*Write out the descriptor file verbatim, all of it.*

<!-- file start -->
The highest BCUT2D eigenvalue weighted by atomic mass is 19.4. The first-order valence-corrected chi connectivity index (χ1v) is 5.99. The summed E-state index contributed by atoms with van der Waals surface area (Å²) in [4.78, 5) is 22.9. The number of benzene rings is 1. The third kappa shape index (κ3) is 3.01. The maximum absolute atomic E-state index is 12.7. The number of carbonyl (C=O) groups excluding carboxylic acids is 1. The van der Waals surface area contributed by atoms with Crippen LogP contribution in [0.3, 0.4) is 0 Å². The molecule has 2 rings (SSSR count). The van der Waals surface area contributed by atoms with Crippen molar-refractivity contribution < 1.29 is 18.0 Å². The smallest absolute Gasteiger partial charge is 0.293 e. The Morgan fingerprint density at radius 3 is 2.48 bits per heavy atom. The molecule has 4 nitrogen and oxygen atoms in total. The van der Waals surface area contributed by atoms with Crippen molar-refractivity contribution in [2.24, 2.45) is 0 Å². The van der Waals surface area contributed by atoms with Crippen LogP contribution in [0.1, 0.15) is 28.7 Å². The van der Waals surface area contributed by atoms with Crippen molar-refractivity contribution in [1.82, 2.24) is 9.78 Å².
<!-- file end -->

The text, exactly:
The highest BCUT2D eigenvalue weighted by atomic mass is 19.4. The first-order valence-corrected chi connectivity index (χ1v) is 5.99. The summed E-state index contributed by atoms with van der Waals surface area (Å²) in [4.78, 5) is 22.9. The number of benzene rings is 1. The third kappa shape index (κ3) is 3.01. The maximum absolute atomic E-state index is 12.7. The number of carbonyl (C=O) groups excluding carboxylic acids is 1. The van der Waals surface area contributed by atoms with Crippen LogP contribution in [0.3, 0.4) is 0 Å². The molecule has 2 rings (SSSR count). The van der Waals surface area contributed by atoms with Crippen molar-refractivity contribution < 1.29 is 18.0 Å². The smallest absolute Gasteiger partial charge is 0.293 e. The Morgan fingerprint density at radius 3 is 2.48 bits per heavy atom. The molecule has 4 nitrogen and oxygen atoms in total. The van der Waals surface area contributed by atoms with Crippen molar-refractivity contribution in [2.24, 2.45) is 0 Å². The van der Waals surface area contributed by atoms with Crippen LogP contribution in [0.1, 0.15) is 28.7 Å². The van der Waals surface area contributed by atoms with Crippen molar-refractivity contribution in [1.82, 2.24) is 9.78 Å².